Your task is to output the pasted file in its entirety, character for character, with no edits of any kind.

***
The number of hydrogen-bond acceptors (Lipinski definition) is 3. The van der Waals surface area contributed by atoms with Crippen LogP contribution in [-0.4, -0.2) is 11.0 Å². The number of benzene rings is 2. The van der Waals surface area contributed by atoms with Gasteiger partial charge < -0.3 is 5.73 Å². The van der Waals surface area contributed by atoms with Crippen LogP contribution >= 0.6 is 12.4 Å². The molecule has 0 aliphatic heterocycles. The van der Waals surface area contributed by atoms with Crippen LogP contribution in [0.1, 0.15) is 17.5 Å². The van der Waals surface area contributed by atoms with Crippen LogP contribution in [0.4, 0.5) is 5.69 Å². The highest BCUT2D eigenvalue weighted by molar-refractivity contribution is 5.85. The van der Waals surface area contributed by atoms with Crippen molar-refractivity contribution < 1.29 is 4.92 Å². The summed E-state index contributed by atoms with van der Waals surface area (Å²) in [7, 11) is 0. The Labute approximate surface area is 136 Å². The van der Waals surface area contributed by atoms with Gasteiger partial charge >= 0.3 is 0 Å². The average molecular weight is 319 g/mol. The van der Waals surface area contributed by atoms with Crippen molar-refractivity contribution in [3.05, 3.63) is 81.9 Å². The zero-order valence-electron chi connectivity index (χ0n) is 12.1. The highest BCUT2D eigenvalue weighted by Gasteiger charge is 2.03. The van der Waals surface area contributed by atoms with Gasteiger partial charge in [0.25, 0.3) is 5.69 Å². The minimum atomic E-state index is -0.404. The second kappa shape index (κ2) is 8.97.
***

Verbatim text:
The number of hydrogen-bond acceptors (Lipinski definition) is 3. The van der Waals surface area contributed by atoms with Crippen LogP contribution in [-0.4, -0.2) is 11.0 Å². The number of benzene rings is 2. The van der Waals surface area contributed by atoms with Gasteiger partial charge < -0.3 is 5.73 Å². The van der Waals surface area contributed by atoms with Crippen LogP contribution >= 0.6 is 12.4 Å². The molecule has 0 aliphatic heterocycles. The van der Waals surface area contributed by atoms with Crippen LogP contribution in [0.1, 0.15) is 17.5 Å². The van der Waals surface area contributed by atoms with Crippen LogP contribution in [0.4, 0.5) is 5.69 Å². The highest BCUT2D eigenvalue weighted by molar-refractivity contribution is 5.85. The van der Waals surface area contributed by atoms with Crippen molar-refractivity contribution < 1.29 is 4.92 Å². The summed E-state index contributed by atoms with van der Waals surface area (Å²) in [7, 11) is 0. The Labute approximate surface area is 136 Å². The van der Waals surface area contributed by atoms with Gasteiger partial charge >= 0.3 is 0 Å². The average molecular weight is 319 g/mol. The van der Waals surface area contributed by atoms with Crippen molar-refractivity contribution in [3.05, 3.63) is 81.9 Å². The zero-order valence-electron chi connectivity index (χ0n) is 12.1. The highest BCUT2D eigenvalue weighted by Gasteiger charge is 2.03. The van der Waals surface area contributed by atoms with Gasteiger partial charge in [0.25, 0.3) is 5.69 Å². The minimum atomic E-state index is -0.404. The second kappa shape index (κ2) is 8.97.